Wait, but people on TV never have to work.
Wait, but people on TV never have to work.

My intention with this article is not to simply ensure that an online Catholic journal has an article similar to those that have been written dozens of times already on Yahoo News! or for the Huffington Post. Neither is it my intention to join the chorus of Gen Xers and Baby Boomers who are “…just so appalled at the lack of a work ethic in this newest generation.” Rather, I would seek to call out to Catholics Millenials who have grown up in the “You Are Special” milieu to confront how the inability to find meaning in the mundane can be a profound detriment to a relationship with Jesus.

Note the tendency of the Millenial: an overexalted sense of self leads to a general discontentment with being engaged in a *gulp* NORMAL way of life. When this underlying tendency becomes “Catholicized,” this sense of grandiosity becomes applied to the spiritual life. We may even convince ourselves that such notions are really God’s voice we are hearing.

I have a theory that the vocation of Perpetual Discernment is in some sense related to this grandiosity. “Only when I find a situation that perfectly “fits” me will I choose to dive into it.”

In other cases, my fellow Millenials and I will read the Lives of the Saints and be convinced that we too MUST be called to such exalted levels of public immolation. This conviction leads to discontentment with our little sacrifices surrounding family life and 9-5 employment. If we really loved the Lord (and if He really loved us), then we would have an international speaking ministry or would already be in South Sudan serving orphans, right? I posit the question to my fellow sinners though, are these the only real paths to holiness? Does sanctity really require such public displays? Is that ALWAYS the Lord’s desire for you as a saint?

I think in part because of my own Millenialness, I’ve begun to develop a deep devotion to the saints who haven’t been canonized by the Church. There are probably some pretty powerful, heavy-hitters sitting up there right by the throne of Jesus of whom we here on Earth have never even heard. Close to the Lord’s heart. Completely anonymous.

To put a finer point on it, the real difficulty is this: if our excessive sense of self causes us to be discontent with our daily lives and unable to find the Lord’s hand working in the mundane, then we are currently, right now, missing the only opportunity for grace that is being offered to us. Holiness, sanctity, grace is a present moment kind of thing and if our present moment is pretty *gulp* NORMAL then the Lord has chosen for us a quiet and private holiness, at least for now.

Let’s be those kind of saints, guys. No one’s going to know about us, but we’re going to know the Lord’s heart pretty well.

The Biggest Announcement I Have Ever Made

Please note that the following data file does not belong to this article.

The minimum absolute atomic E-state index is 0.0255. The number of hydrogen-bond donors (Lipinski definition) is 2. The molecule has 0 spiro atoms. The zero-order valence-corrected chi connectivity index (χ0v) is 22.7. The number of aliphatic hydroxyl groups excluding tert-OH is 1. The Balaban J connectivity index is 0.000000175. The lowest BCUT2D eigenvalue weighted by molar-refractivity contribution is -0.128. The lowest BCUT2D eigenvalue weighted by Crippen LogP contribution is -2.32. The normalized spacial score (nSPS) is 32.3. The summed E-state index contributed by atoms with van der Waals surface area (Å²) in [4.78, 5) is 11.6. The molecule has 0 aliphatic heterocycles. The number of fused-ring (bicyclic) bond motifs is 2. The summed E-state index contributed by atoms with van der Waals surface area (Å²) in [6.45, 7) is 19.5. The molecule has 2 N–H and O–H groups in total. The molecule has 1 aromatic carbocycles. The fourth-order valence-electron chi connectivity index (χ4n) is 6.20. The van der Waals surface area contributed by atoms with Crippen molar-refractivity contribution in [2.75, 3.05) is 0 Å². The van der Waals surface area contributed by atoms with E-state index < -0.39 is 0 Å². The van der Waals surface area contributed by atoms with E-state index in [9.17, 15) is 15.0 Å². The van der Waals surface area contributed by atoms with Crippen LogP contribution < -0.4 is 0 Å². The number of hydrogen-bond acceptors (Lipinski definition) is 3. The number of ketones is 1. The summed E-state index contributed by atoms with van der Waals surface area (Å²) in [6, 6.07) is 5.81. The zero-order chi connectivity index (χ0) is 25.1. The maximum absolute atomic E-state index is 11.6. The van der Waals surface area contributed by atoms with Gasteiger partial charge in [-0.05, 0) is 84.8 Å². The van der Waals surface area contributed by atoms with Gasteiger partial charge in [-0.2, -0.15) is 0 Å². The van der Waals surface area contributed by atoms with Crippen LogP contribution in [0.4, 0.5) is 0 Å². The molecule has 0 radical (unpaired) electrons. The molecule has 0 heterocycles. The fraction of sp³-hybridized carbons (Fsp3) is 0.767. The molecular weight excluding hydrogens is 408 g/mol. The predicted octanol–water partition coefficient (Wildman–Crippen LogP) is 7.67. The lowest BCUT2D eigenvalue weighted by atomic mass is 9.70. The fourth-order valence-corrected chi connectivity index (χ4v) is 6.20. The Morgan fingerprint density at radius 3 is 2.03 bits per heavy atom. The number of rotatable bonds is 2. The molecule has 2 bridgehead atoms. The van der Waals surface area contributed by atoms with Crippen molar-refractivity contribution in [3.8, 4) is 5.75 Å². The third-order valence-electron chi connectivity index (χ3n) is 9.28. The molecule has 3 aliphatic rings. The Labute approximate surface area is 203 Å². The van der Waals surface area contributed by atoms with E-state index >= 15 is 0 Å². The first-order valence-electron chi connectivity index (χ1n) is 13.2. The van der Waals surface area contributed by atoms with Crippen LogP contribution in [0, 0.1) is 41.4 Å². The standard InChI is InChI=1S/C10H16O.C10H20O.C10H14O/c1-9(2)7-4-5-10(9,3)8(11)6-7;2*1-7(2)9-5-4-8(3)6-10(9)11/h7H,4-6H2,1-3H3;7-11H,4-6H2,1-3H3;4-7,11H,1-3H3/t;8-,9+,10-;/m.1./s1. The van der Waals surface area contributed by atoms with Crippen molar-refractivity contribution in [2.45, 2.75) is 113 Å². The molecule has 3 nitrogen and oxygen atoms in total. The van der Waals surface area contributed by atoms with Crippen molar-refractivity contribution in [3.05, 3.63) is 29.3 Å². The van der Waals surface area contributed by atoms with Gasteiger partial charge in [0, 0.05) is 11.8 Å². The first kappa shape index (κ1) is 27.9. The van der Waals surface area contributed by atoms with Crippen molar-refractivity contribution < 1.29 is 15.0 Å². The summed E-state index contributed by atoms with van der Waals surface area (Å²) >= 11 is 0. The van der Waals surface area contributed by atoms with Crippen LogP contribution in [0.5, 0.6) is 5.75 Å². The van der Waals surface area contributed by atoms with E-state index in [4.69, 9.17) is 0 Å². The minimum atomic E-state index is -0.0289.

arleen fall 2013

Since Feb. 28, 2013 — the last day of Pope Benedict’s papacy — I’ve been harboring a secret.

A secret I’m ready to share.

I sat that morning at the kitchen table, typing grateful Tweets to the pope and waiting to receive news that would make or break my day (and potentially change my life). In Notre Dame, Indiana, 1100 miles north of my house, the people gathered who would determine which kind of news I’d get. They discussed, deliberated, and decided, all from a room at a publishing house called Ave Maria Press.

After the meeting, an editor delivered the news to me like this:

“So,” he said. “How would you like to write a book for us?”

I said yes.

I said yes because they (the fabulous people at Ave Maria Press) said yes, too. They had gathered that day to review a book proposal I had written, and to decide whether they’d like me to write the book. Indeed they would, and indeed I am (and it’s been a work in progress ever since).

The book — about love, chastity, and sex — is slated for a Fall 2014 release (and I will reveal the title and cover when they’re ready). In the meantime, two things:

1. Thank you for your readership. I am more grateful than I adequately can express that you read what I write, respond to what I write, and inspire what I write by sharing or challenging my sentiments. More to come!

2. Your support while I write (and eventually launch) the book is so appreciated. Here are four ways you can help, if you’d like: First, pray for me, and for the project. Writing a book is officially the greatest feat I ever have attempted (one at which I will succeed by the grace of God, with the help of a wonderful editor). Second, participate in an upcoming series of surveys I will share (which might result in your being quoted in the book!). Third, invite me to discuss love, chastity, and sex with young adults or parents at your church, school, or other organization. Fourth, share my work with your friends (and let them know I’d love to connect at arleenspenceley.com, on Twitter, on Facebook, and on Google+).

Hope you all are as pumped as I am. And now, I write.